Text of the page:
Enough with ugly squares
Towards the end of the year I usually find myself doing lots of “the future of…” presentations. This year, unsurprisingly, the big focus is on mobile, tablets, NFC, and Big Data. I almost never mention QR Codes, but I always get asked about them. – “Will NFC replace QR Codes?” “Should we still be using QR Codes?” ” Does anyone in the real world actually scan them?”
The Telstra Smartphone Index in June 2011 reported that only 1% of Australian smartphone internet users regularly use QR codes to access sites. That’s compared to 23% who type a URL to their browser, and 16% who search. Yet it’s hard to find a print or outdoor ad without them these days. So why are we still seeing QR Codes everywhere?
The reason is relatively simple – when marketers and agency types walk around seeing these big ugly squares everywhere, they seem to be struck with a fear that they’re getting left behind. I’m yet to meet anyone who’s used QR codes and can actually put forward any sort of compelling data showing that they work. (If you have any, please comment and prove me wrong!)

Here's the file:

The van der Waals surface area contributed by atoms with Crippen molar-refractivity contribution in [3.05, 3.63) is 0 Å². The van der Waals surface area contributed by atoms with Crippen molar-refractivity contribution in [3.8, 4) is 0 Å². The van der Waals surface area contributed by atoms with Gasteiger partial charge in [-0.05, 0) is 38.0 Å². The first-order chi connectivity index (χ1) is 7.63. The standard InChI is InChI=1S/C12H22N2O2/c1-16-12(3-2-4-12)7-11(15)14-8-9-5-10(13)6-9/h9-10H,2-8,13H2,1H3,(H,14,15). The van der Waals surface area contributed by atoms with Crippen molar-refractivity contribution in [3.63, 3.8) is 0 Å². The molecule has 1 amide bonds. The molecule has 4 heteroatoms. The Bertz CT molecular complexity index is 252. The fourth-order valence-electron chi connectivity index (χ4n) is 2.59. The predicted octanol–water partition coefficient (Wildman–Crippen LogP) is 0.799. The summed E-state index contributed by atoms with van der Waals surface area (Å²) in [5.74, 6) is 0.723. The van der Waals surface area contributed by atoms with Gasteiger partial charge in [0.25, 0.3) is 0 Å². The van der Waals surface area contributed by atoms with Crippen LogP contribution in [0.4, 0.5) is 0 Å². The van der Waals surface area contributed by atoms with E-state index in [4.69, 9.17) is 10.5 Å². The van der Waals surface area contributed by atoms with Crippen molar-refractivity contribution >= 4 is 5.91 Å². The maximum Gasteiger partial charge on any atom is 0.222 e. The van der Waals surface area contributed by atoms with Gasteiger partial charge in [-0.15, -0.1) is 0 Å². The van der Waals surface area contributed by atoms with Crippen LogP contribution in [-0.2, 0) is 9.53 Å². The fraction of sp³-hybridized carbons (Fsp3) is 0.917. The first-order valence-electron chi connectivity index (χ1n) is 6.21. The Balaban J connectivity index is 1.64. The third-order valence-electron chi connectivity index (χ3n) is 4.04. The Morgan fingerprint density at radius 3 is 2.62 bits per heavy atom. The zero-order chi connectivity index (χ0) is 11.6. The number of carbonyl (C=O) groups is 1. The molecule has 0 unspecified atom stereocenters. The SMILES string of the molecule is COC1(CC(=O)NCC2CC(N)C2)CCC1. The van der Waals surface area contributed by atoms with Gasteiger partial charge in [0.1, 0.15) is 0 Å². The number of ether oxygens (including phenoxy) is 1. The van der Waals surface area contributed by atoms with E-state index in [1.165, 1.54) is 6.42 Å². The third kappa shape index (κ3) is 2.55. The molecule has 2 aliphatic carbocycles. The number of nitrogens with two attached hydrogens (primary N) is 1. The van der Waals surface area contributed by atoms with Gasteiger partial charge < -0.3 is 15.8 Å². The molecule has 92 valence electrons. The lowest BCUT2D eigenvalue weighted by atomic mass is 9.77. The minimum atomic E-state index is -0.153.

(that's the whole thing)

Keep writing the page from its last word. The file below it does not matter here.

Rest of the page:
The problem with QR Codes is that they only serve one purpose – they’re a marketing device. And this is why they will never succeed. It’s like trying to convince people to install a landline that can only be used for telemarketing. Or getting an email address on the basis you’ll get offered non-stop amazing financial incentives from random Nigerian princes.
People in the advertising world too often forget that the best they can do is latch on to existing behaviours – particularly when it comes to technology. This unwavering belief that we can create behaviour, and convince people to whip out their phones, download an app, and scan some ugly computerised glyph isn’t just misguided, it’s altogether imperious.
And it’s this problem that is also why NFC will likely succeed (when Apple get around to actually building it into the iPhone). The technology will become ubiquitous through payment and loyalty systems. Only then will there actually be a reason to use it to create interesting, interactive, and creative communications with it. Until then, enough with the ugly black squares already.
- November 2011